I think it’s safe to say that October is something of a juggernaut, as far as books we’re looking forward to are concerned. The full spectrum is covered: surreal short fiction, expansive works in translation, smart juxtapositions of pop and literary culture, insightful memoirs, and more.
The New and Improved Romie Futch, Julia Elliott
(October 1, Tin House)
Last year, we were deeply impressed by Julia Elliott’s collection The Wilds. Now she’s returned with her first novel, involving feral hogs and advances in human intelligence. Needless to say, we’ve looking forward to this quite a bit.
Don’t Suck, Don’t Die, Kristin Hersh
(October 1, University of Texas Press)
Kristin Hersh’s memoir Rat Girl earned an abundance of praise when it was released a couple of years ago. Now, she’s returned with a new book, which focuses on the late Vic Chesnutt. The kind of book you can be reasonably sure will break your heart before you even open it.
Vertigo, Joanna Walsh
(October 1, Dorothy, a publishing project)
Do you like your fiction difficult to pin down and stunningly written? This collection of work from 3:AM fiction editor Joanna Walsh makes the familiar alien, breaking down and remaking quotidian situations, and in the process turning them into gripping literature.
The Clasp, Sloane Crosley
(October 6, Farrar, Straus and Giroux)
The first novel from Sloane Crosley, following a pair of essay collections, follows a recently-reunited group of friends seeking a missing necklace. There’s also a nod in the direction of a Guy de Maupassant classic in there as well.
Bats of the Republic, Zachary Thomas Dodson
(October 6, Knopf)
With plotlines set in multiple centuries, Dodson’s “illuminated novel” brings together the historical and the futuristic, all the while working with an array of storytelling techniques.
The Pink Trance Notebooks, Wayne Koestenbaum
(October 6, Nightboat Books)
In lieu of keeping a journal for a year, Wayne Koestenbaum instead maintained “trance notebooks,” the end product of which became the writings collected in this new volume. Koestenbaum is never less than fascinating, and we’re curious to see a more experimental side of his work.
Slaughterhouse 90210, Maris Kreizman
(October 6, Flatiron Books)
Do you like smart, witty juxtapositions of pop culture and literature? Then (a)you’re probably already aware of Slaughterhouse 90210, and (b)you’ve probably been counting down to its release, much as we have.
M Train, Patti Smith
(October 6, Knopf)
Patti Smith’s Just Kids was a phenomenal memoir, both providing insight into Smith’s own work as a musician and poet and opening a window into a New York of decades past. We’re eager to see how she returns to revisiting her life in her latest work of nonfiction.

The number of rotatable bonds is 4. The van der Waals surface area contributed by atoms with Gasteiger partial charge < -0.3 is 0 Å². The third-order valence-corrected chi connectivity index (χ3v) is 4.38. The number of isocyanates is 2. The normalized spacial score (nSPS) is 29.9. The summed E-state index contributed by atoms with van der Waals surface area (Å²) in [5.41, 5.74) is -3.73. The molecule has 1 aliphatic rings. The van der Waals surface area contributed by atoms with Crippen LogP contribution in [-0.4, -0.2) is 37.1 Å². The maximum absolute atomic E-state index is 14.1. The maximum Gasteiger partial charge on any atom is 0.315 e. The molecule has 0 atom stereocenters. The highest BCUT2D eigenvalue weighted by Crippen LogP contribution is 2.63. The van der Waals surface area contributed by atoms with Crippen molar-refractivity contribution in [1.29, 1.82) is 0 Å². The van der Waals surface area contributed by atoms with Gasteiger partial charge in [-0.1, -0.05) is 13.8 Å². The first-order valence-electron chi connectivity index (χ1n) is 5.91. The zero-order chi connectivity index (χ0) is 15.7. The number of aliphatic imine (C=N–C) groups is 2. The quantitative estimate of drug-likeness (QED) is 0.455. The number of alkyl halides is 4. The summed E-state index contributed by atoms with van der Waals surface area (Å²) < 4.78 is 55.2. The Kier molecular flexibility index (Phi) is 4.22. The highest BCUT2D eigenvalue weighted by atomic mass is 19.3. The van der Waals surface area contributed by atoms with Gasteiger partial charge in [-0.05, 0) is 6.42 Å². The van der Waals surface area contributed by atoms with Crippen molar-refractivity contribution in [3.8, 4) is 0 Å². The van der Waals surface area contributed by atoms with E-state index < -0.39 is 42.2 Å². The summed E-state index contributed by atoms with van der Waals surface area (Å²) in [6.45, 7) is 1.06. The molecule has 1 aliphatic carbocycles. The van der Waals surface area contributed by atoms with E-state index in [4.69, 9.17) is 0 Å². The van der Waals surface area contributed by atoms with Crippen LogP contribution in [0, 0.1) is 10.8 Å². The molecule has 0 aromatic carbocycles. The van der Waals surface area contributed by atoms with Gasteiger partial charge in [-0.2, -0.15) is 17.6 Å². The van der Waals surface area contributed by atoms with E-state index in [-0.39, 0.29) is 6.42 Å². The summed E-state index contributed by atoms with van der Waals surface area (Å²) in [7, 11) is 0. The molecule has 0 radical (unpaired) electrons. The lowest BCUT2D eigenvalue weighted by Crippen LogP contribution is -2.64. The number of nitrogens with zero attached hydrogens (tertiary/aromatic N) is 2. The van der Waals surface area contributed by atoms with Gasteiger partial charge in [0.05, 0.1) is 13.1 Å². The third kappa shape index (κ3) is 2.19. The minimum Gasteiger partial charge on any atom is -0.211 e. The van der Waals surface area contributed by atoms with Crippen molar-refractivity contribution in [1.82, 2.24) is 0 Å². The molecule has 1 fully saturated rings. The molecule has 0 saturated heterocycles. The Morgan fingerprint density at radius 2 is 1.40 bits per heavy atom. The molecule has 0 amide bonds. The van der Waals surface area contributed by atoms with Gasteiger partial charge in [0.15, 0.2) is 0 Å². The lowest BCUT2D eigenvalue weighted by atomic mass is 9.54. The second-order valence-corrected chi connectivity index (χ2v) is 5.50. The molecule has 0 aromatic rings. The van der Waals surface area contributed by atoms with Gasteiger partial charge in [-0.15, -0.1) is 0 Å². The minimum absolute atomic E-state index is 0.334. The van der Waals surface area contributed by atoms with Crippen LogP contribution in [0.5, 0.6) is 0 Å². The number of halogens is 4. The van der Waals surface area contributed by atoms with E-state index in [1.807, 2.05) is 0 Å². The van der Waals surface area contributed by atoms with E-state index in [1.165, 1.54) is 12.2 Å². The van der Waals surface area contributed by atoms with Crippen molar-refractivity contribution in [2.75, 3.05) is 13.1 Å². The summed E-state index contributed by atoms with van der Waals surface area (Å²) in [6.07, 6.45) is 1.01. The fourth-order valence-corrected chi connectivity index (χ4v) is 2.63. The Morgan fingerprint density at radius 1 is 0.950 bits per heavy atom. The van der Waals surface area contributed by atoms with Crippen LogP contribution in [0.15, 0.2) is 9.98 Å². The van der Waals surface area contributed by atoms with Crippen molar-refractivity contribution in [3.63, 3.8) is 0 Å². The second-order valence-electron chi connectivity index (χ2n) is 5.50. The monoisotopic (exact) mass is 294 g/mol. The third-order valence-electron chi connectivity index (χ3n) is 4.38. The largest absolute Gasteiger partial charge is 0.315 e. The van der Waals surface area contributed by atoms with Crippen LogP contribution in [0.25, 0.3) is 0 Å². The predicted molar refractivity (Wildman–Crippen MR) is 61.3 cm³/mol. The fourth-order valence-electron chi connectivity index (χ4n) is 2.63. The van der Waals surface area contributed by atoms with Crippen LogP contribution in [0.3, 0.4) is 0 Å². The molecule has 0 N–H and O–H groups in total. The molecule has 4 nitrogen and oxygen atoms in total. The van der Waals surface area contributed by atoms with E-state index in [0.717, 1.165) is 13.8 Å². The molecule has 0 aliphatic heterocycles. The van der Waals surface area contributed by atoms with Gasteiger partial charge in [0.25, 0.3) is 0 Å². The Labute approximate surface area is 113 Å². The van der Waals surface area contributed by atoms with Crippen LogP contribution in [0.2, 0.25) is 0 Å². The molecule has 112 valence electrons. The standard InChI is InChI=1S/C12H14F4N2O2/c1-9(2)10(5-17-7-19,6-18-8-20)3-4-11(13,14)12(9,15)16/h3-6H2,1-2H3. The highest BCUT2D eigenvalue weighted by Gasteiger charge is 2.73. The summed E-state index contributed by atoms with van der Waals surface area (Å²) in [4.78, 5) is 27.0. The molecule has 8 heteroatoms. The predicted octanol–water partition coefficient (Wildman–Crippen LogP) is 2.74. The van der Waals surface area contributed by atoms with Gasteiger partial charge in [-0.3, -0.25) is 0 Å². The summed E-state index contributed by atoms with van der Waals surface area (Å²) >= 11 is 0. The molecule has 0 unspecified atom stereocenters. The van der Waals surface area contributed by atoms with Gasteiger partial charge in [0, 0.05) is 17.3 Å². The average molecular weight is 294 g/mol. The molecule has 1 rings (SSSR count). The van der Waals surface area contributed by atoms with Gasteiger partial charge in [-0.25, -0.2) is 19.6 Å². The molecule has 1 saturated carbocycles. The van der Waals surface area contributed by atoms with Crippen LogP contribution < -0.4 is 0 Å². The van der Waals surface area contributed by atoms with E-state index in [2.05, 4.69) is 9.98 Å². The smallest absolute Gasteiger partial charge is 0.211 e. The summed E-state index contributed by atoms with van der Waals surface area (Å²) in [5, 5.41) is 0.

Katherine Carlyle, Rupert Thomson
(October 6, Other Press)
Rupert Thomson’s body of work is a fascinating, constantly shifting one, whether he’s taking detours into landscapes futuristic, historical, or emotional. His latest novel focuses on a young woman whose grief takes her on an unexpected journey.
Killing and Dying, Adrian Tomine
(October 6, Drawn & Quarterly)
Adrian Tomine’s latest collection ventures into the inner lives of eccentrics, artists, parents, and more. Tomine’s skill at rendering body language and dialogue is second to none, as is his deadpan sense of comedy.
The Sleep of the Righteous, Wolfgang Hilbig
(October 13, Two Lines Press)
Do you enjoy your fiction paranoid and sinister? These stories evoke buried memories, sinister governments, and unpleasant compulsions; they’re both specific to a time and place and timelessly menacing.
Now and At the Hour of Our Death, Susana Moreira Marques
(October 13, And Other Stories)
In her debut, Susana Moriera Marques uses several scenes from life in Portugal to examine death and mortality. It’s been acclaimed by the likes of Leslie Jamison, which may give you an idea of the literary territory into which Marques is delving.
Upright Beasts, Lincoln Michel
(October 13, Coffee House Press)
Lincoln Michel’s fiction defies genre in often-inventive ways. His first collection involves alien presences, mysterious schools, humans devoured by animals, and much more. If you like your short stories with a heady dose of the surreal and unpredictable, look no further.
The Strangest, Michael J. Seidlinger
(October 15, O/R Books)
This is, apparently, the year for literary riffs on Camus’s The Stranger. Earlier in the year, Kamel Daoud’s The Mersault Investigation examined its themes from an Algerian perspective; now, Michael J. Seidlinger’s The Strangest updates its tale of alienation to the present day.
Teen Surf Goth, Oscar D’Artois
(October 19, Metatron)
Oscar D’Artois’s fantastically-titled Teen Surf Goth has been described by Melissa Broder as “a book of fantasy built on internet dreams and nostalgia for what never existed.” That sounds mightily promising; plus: it’s called Teen Surf Goth. What’s not to like?
Witches of America, Alex Mar
(October 20, Sarah Crichton Books)
With Halloween drawing near, it seems appropriate to have a nod to the occult in here–and, thankfully, we have Alex Mar’s forthcoming book on witchcraft, paganism, and more to look forward to.
Hunger Makes Me a Modern Girl, Carrie Brownstein
(October 27, Riverhead Books)
If you’re reading Vol.1 Brooklyn, you probably know who Carrie Brownstein is. Thus, you can probably figure out why we’re excited to read her memoir–which will likely also prompt us to cue up many a Wild Flag and Sleater-Kinney song.
Home, Leila S. Chudori
(October 27, Deep Vellum)
Journalist Leila S. Chudori’s award-winning first novel, newly translated into English, covers several decades’ worth of political unrest in Indonesia in the second half of the twentieth century.